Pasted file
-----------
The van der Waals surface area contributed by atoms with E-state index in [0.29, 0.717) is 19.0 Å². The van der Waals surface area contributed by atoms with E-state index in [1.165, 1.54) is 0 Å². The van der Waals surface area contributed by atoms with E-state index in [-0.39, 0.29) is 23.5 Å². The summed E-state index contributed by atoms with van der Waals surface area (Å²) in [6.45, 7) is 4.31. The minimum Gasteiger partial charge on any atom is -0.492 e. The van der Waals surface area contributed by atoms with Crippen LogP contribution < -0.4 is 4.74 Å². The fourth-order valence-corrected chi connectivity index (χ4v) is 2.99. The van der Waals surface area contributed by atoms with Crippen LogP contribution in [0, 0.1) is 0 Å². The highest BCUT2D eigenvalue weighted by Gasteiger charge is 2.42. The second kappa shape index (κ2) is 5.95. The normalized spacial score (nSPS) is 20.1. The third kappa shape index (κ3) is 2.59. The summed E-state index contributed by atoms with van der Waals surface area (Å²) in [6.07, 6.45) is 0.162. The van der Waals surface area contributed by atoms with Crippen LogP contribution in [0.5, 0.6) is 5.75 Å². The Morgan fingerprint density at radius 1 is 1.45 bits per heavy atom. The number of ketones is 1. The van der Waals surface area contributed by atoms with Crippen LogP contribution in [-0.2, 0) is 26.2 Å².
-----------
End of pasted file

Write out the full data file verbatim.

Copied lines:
The van der Waals surface area contributed by atoms with E-state index in [0.29, 0.717) is 19.0 Å². The van der Waals surface area contributed by atoms with E-state index in [1.165, 1.54) is 0 Å². The van der Waals surface area contributed by atoms with E-state index in [-0.39, 0.29) is 23.5 Å². The summed E-state index contributed by atoms with van der Waals surface area (Å²) in [6.45, 7) is 4.31. The minimum Gasteiger partial charge on any atom is -0.492 e. The van der Waals surface area contributed by atoms with Crippen LogP contribution < -0.4 is 4.74 Å². The fourth-order valence-corrected chi connectivity index (χ4v) is 2.99. The van der Waals surface area contributed by atoms with Crippen LogP contribution in [0, 0.1) is 0 Å². The highest BCUT2D eigenvalue weighted by Gasteiger charge is 2.42. The second kappa shape index (κ2) is 5.95. The normalized spacial score (nSPS) is 20.1. The third kappa shape index (κ3) is 2.59. The summed E-state index contributed by atoms with van der Waals surface area (Å²) in [6.07, 6.45) is 0.162. The van der Waals surface area contributed by atoms with Crippen LogP contribution in [0.5, 0.6) is 5.75 Å². The Morgan fingerprint density at radius 1 is 1.45 bits per heavy atom. The number of ketones is 1. The van der Waals surface area contributed by atoms with Crippen LogP contribution in [-0.2, 0) is 26.2 Å².